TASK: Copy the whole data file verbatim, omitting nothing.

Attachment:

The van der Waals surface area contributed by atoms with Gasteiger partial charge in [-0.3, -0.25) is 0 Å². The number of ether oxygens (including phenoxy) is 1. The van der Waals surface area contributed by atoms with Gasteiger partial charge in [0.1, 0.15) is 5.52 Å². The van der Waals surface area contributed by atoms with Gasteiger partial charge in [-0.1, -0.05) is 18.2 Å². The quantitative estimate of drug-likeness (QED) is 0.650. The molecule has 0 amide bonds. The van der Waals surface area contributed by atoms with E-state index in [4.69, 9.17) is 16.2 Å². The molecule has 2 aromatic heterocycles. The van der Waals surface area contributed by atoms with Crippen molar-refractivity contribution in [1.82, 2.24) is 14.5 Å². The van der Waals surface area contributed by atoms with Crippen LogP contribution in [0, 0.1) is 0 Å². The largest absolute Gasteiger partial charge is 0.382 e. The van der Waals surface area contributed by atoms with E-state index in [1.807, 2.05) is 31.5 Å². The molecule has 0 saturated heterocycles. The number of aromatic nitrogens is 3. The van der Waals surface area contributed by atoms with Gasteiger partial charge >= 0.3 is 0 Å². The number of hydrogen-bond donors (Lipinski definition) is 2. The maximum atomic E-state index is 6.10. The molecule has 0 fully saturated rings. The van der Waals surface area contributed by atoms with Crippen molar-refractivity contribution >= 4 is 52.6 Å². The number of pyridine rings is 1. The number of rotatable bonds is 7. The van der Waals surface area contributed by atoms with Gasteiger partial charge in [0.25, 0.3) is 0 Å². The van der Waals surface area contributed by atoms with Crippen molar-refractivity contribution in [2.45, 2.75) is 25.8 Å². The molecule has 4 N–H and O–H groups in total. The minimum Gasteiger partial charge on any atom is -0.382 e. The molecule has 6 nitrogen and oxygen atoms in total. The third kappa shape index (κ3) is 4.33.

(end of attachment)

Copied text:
The van der Waals surface area contributed by atoms with Gasteiger partial charge in [-0.3, -0.25) is 0 Å². The number of ether oxygens (including phenoxy) is 1. The van der Waals surface area contributed by atoms with Gasteiger partial charge in [0.1, 0.15) is 5.52 Å². The van der Waals surface area contributed by atoms with Gasteiger partial charge in [-0.1, -0.05) is 18.2 Å². The quantitative estimate of drug-likeness (QED) is 0.650. The molecule has 0 amide bonds. The van der Waals surface area contributed by atoms with E-state index in [4.69, 9.17) is 16.2 Å². The molecule has 2 aromatic heterocycles. The van der Waals surface area contributed by atoms with Crippen molar-refractivity contribution in [1.82, 2.24) is 14.5 Å². The van der Waals surface area contributed by atoms with Crippen LogP contribution in [0, 0.1) is 0 Å². The largest absolute Gasteiger partial charge is 0.382 e. The van der Waals surface area contributed by atoms with E-state index in [1.807, 2.05) is 31.5 Å². The molecule has 0 saturated heterocycles. The number of aromatic nitrogens is 3. The van der Waals surface area contributed by atoms with Gasteiger partial charge >= 0.3 is 0 Å². The number of hydrogen-bond donors (Lipinski definition) is 2. The maximum atomic E-state index is 6.10. The molecule has 0 fully saturated rings. The van der Waals surface area contributed by atoms with Crippen molar-refractivity contribution >= 4 is 52.6 Å². The number of pyridine rings is 1. The number of rotatable bonds is 7. The van der Waals surface area contributed by atoms with Gasteiger partial charge in [0.25, 0.3) is 0 Å². The van der Waals surface area contributed by atoms with Crippen molar-refractivity contribution in [2.45, 2.75) is 25.8 Å². The molecule has 4 N–H and O–H groups in total. The minimum Gasteiger partial charge on any atom is -0.382 e. The molecule has 6 nitrogen and oxygen atoms in total. The third kappa shape index (κ3) is 4.33.